The Panthers were having no more of that Thomas-whips-a-linebacker nonsense. They were sick of it. So what do they do? Well, the Panthers show a similar look defensively but instead they’re running a trap coverage. Essentially, the outside corner is going to break on any out-breaking route from receiver Michael Thomas. The defense is designed to trick a QB into throwing an interception, often of the pick-six variety.

But this is Drew Brees and Sean Payton we’re talking about. It’s not easy to trick this quarterback, and the Saints are anticipating this adjustment from the Panthers. Instead, Drew Brees sees the corner breaking down on Thomas’ route and he throws the go route to Alvin Kamara. The problem? Kamara has a mental lapse and doesn’t finish his route.

Brees ends up giving him an earful on the play, as it ruined what could have been a 20+ yard gain. The play was a negative result for the Saints, but it shows exactly the type of effect Michael Thomas’ dominance has on a defense and the ways that Payton and Brees can manipulate the defense because of him.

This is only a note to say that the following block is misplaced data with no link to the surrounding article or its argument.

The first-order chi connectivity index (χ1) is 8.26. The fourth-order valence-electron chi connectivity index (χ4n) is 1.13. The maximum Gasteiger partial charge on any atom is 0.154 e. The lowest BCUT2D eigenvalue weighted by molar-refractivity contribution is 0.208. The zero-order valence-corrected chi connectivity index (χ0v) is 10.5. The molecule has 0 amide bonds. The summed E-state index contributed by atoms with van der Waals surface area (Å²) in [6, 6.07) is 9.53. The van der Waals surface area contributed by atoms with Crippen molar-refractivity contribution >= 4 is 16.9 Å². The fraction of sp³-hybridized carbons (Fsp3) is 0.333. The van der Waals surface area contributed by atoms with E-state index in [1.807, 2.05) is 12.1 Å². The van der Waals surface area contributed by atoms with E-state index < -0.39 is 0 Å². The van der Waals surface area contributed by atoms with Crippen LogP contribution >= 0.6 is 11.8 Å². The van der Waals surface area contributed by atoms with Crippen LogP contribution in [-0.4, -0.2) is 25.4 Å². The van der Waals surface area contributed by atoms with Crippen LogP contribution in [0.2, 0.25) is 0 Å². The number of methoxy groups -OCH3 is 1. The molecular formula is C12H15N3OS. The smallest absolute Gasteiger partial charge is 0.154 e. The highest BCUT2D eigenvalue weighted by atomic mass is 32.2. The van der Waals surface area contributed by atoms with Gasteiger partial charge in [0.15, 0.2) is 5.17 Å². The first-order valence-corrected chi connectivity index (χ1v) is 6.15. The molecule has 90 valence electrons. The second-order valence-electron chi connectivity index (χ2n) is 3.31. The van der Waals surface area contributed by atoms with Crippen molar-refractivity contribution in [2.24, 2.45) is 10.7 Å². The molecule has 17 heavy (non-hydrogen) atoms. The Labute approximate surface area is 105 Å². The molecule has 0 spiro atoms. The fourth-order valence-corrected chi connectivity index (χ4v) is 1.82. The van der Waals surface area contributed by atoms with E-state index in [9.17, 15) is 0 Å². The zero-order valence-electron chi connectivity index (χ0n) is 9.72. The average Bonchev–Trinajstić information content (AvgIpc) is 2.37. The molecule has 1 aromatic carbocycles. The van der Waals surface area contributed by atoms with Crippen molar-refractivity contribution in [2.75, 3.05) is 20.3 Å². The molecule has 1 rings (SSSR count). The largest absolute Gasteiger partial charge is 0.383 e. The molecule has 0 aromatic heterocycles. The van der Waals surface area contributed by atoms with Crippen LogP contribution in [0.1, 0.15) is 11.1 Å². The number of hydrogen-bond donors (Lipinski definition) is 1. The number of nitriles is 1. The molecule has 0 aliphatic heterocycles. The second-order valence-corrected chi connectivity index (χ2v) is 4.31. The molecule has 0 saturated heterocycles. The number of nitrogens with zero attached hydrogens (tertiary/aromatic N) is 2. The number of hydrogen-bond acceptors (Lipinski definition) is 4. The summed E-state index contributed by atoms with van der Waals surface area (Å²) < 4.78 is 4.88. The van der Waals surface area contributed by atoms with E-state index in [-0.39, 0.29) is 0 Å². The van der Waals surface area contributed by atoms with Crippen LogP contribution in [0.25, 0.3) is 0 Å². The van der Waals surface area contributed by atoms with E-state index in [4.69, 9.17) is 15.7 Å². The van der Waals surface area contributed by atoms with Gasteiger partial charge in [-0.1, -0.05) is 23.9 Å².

Now for a play where his dominance ended in a positive result.

Here, the Panthers are going to run man coverage across the board, with a single safety deep. It looks like traditional Cover 1, but Carolina is going to bracket Michael Thomas with safety/linebacker hybrid Shaq Thompson trailing and safety Kurt Coleman over the top. Drew Brees does Drew Brees things, pumping the deep safety away from Ted Ginn and then coming back and hitting his deep threat streaking down the field for a TD. But the score doesn’t happen if No. 13 wasn’t previously shredding the defense and requiring the explicit attention of two defenders. Also a nice touch to see the star receiver happy for his fellow pass catcher.

Here’s a better look at the bracket coverage on Michael Thomas. Notice No. 20 Kurt Coleman staying on top of Thomas’ route, maintaining double coverage on the receiver.

The combination of Alvin Kamara’s ability to play outside and Michael Thomas’ proficiency in the slot will make these types of defensive conundrums commonplace. Do you want to play man coverage with a linebacker on speedy Kamara out wide? That could be a big play waiting to happen. And yet if you don’t want to do that, then you’ll have to deal with Thomas eating up the inside and underneath zones. Not a fun position to be in as a defensive coach. Either way, you can expect Drew Brees to make the correct throws to the open guys and keep the offense rolling.